1 - Being illiterate is difficult.
We take for granted being able to read simple things like store fronts and street signs.
When you touch down in the Far East you will effectively be put back to square one in terms of communication. Not only will you have to communicate in a new language, but everything is written in 한글 (Hangul), Korea's script.
While it's know for being very easy to learn to read phonetically, building your vocabulary and reading it at a glance takes much, much longer.
Depending how you look at it, it can be very exciting or very overwhelming.
Korea sees many tourists though, and in places like Seoul and Busan most Hangul will be accompanied by English. The further you move away from big cities however, the less and less English you'll see (and hear).
2 - Salt and Vinegar chips are a no.
Of all the difficulties of living in South Korea, the most criminal is the inability to find Salt n Vinegar Pringles
For whatever reason salty never became a very popular taste In Korea.
Everything snack-related is sweet. Everything.
Savory foods do exist, as do western ones, but they're often sweetened to accommodate Korean pallets. This often leads to some pretty funny instances of missed-expectations when trying food you think will taste a certain way.
3 - Mundane things can now be a mission.
Imagine ordering a meal in a restaurant. The wait-staff don't really speak English and the menu is in not only a different language, but a different script. It's totally doable, it just takes a lot more thought and awkwardness.
Now imagine opening a bank account.
I'm not saying it's terrible: on the contrary, it pushes you to grow and is a great way to learn another language. It just means that going out to what you take for granted as simple-things like posting mail can take a bit more work and planning.
4 - Get your banking sorted.
Before you leave SA, notify your bank you will be travelling, otherwise they will block your bank cards as soon as you try to swipe abroad.
Even more importantly, get them to change how you receive your OTPs (one time passwords). Receiving them by SMS is not good if you don't have roaming or change to a Korean SIM card, so instead ask them to send them to you via email. This will allow you to make changes to your home bank account while abroad and send any money you have in it to whoever you need to.
5 - Winter is way harsher.
Now although I've waited my whole life to be able to tell people younger than me that I walked kilometers uphill through snow to get to school, It's not all great.
Snow is cool, walking to school in -10 °C isn't.
Korea winters can get very cold compared to South African ones, meaning that if you're not in a city with plenty of (warm) things to go out and do, you end up spending a lot of time in your apartment. This can lead to cabin-fever, homesickness and loneliness, so finding something to keep you busy and meeting with friends whenever possible is incredibly important.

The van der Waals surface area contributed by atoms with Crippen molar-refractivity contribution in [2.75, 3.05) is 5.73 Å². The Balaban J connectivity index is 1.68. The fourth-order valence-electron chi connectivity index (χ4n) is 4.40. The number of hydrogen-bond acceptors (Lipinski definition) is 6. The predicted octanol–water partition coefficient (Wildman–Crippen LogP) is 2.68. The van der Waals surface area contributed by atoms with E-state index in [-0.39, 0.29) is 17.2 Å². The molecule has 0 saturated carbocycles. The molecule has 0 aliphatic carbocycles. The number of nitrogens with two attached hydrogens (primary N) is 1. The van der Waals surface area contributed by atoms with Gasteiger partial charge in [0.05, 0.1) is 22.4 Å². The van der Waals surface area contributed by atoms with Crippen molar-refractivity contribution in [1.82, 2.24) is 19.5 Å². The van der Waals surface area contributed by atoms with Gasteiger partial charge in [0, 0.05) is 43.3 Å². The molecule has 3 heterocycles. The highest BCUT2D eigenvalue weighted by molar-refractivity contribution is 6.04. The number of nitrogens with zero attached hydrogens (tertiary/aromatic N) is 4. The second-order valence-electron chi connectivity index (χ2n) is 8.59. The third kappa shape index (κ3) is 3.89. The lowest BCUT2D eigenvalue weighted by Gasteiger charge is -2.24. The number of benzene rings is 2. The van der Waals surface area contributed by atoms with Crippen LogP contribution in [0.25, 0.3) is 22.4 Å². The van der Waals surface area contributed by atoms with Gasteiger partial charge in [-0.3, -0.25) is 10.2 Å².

6 - No need to bring Rooibos.
For whatever reason Rooibos tea is very common in South Korea, and said taste of home can be found in most coffee shops, so no need to fill bring your own when you fly over.
7 - Google and Apple maps? Find alternatives.
It sometimes feels like South Korea has a bit of a....blind spot in terms of accessibility for foreigners. One such example is their refusal to license up-to-date map data to western companies like Google or Apple. The official reason given for this is the fact that the country is still at war with everyone's favourite Dictator. The commonly accepted real reason however is that the South Korean government doesn't want foreign companies to disrupt local Korean companies like Naver and Kakao's monopoly on the market.
Google Maps still kind of works, it's just very inaccurate and doesn't give you walking routes. Good alternatives are the above mentioned Naver and Kakao maps along with city-mapper for something more English.
8 - Uber doesn't work.
Yup, everyone's favorite ride-sharing app is illegal In South Korea. So your super convenient (and cheap) get home from the club method is out the window. There is an alternative, Kakao taxi, but it simply hails you a regular taxi at regular taxi prices.
9 - The time zones are a bitch.
Unless your friends/family are self-employed or still studying, the 7-hour time difference between K-town and home can be super frustrating. Your 5pm is their 10am and their 5pm is your midnight, meaning disrupting weekend plans or groggy-eyed 5am calls are you only way to have good long catchups with the people you miss.
10 - It's easier than you're worried about.
Moving to a foreign country to teach can be daunting. Before you leave you will likely be worried about how difficult it will be and whether or not you will be able to effectively teach. Relax.
Just like any other job, it gets way easier the more time you spend doing it. A lesson that took you 2 hours to plan at first will soon take you around 30 minutes or less, and the nervousness you felt teaching your first class is eventually replaced with comfort. The first few weeks will be tricky, but just go with the flow and remember it gets better and you'll be fine.